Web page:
As for the work, it will be in tough terrain. Comparing Iraq to Afghanistan, Goodman said, "Obviously the threat is slightly different out there as well and there's a lot more happening and going on. And ... the Merlin force has expanded so much over the 18 months we've got a lot of new guys who are going to be coming out with us who will not have been on operations before."

Also deployed in the past to Iraq, Watkinson said the skills learned in that war will come in handy in Afghanistan. But there will be differences. "The Merlin has operated in Iraq at the height of the threat and will perform equally well in Afghanistan; with tasking that will be similar, covering trooping, underslung loads, replenishment tasks and casualty evacuation. The Taliban have had many years of fighting and so are very experienced; and with the inhospitable, high altitude terrain in Afghanistan, our task will require top notch training and engineering," she said.

Watkinson noted the unique challenges in Afghanistan for pilots.

"The area of operation is large and predominantly at high altitude. All engines suffer from reduced efficiency in hot climates and rotor blades, by their nature, have decreased lift at high altitudes," she said. "In addition to this, mountain flying on night-vision goggles is a difficult skill to master; with various wind effects through the mountains and dust clouds at most landing sites. The combination of these factors means that the operation of the aircraft is a challenge."

Is the work particularly arduous for a woman?

"It is a hard job. I don't like to say it's too tough, it's different," Donald said. "I like to put the girls on the same level. It's hard but you just get on with it. The best bit is flying in different places. We've been in Iraq for a few years; Afghanistan coming up, for myself in January, I'm going out with my flight in January, and that's going to be something new. Coming to places like this, doing different training, something new. You don't get to do that in an everyday job. Flying is what I've always wanted to do so that is definitely the best part for me."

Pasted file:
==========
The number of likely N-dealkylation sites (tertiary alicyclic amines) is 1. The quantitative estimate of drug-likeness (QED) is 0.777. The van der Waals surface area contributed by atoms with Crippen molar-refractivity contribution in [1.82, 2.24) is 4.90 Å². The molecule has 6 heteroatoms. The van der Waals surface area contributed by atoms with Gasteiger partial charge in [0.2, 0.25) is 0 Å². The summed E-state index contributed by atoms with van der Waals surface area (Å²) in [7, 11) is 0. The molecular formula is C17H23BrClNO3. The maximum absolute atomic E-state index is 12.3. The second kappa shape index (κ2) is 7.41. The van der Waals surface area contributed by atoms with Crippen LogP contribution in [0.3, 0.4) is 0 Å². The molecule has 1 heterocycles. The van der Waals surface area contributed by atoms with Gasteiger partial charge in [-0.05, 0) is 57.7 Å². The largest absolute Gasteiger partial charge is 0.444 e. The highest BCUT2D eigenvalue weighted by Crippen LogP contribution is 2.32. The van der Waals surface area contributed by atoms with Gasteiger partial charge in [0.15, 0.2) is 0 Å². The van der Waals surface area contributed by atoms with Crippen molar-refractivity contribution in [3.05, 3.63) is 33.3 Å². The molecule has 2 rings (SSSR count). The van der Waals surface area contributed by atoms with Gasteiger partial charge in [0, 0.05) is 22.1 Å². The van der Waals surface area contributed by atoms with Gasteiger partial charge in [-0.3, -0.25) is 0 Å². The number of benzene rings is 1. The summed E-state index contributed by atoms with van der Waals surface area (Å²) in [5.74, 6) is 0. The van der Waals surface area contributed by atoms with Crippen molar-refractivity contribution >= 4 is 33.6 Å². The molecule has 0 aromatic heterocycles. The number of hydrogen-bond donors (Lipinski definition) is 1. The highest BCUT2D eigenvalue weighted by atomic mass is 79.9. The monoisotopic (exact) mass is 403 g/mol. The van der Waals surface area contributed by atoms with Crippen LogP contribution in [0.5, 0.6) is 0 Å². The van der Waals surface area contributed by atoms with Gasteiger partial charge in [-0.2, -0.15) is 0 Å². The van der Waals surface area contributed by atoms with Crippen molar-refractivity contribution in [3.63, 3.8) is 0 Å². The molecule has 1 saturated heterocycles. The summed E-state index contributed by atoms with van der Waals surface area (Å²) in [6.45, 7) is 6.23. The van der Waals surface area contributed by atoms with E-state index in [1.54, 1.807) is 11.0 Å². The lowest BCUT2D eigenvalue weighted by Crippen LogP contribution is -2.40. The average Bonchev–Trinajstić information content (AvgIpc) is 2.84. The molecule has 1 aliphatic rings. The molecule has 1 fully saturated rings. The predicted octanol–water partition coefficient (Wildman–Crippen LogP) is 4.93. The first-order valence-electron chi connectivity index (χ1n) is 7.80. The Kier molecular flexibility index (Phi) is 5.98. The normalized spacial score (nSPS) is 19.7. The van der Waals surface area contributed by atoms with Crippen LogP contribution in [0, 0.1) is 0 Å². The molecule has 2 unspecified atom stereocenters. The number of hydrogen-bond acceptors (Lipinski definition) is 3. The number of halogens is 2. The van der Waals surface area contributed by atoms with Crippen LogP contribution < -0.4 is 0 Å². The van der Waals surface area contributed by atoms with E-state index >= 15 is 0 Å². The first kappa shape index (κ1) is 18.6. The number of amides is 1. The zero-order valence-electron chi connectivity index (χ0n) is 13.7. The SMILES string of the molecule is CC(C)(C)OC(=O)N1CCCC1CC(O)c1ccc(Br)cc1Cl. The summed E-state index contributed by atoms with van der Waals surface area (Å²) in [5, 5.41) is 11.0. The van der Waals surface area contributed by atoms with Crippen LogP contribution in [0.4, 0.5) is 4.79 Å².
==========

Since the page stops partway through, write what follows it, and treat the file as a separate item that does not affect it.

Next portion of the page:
The aviators expect to shoot, be shot at, and possibly, be shot down or "forced to ditch their aircraft in hostile territory," Britain's Defence Ministry said. But Goodman said their minds will be on their tasks.

"If we thought about the threat continually, we would never be able to do our jobs," Goodman said. "Obviously, we always bear it in mind in terms of our actions but when you're in the middle of a dangerous sortie you just get on with your job."

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Filed under: Behind the Scenes • Troops
soundoff (101 Responses)
  1. Randy

    Makes me proud to call myself a feminist. Now if we could just get men to stop devaluing "women's work," like teaching and caring for children. Can't wait for the CNN story that says,

    "Male kindergarten teachers eager to mentor children."

    December 29, 2009 at 4:52 pm | Report abuse |
  2. KC

    Maggie: I assure you, I am neither jealous NOR defensive. Quite the opposite in fact, I'm trying to make people realize that a piece like this isn't much more than a fluff piece.


    Because women have flown missions for a LONG time now in combat. Why do we feel the continued need to applaud them for the same service that the men are doing?

    Should we write something about an all black aircrew?
    Should we write something about an all male aircrew?

    NO, because these things have likewise all been covered already.

    A soldier is a soldier, plain and simple. Women need to realize that this job should not be taken for the possibility that there will be an article written about you, or about blazing trails. It should be taken with the idea that you are defending your nation, and you might die doing it.

    In that way, ALL soldiers are equal.

    December 29, 2009 at 4:49 pm | Report abuse |
  3. Nzeworld

    This is an inspiring story, I am PROUD of you as all true Americans, Go and show the world that what a man can do a woman can do it better, My prayer is that GOD will guide and protect all during your stay in Afghanistan. GOD BLESS AMERICA ..

    December 29, 2009 at 4:48 pm | Report abuse |
  4. Bernie Mccluskey

    I wonder if the medals/awards would have been there for males in the same situation????
    There is a big push on for gender equality but the playing field is not level.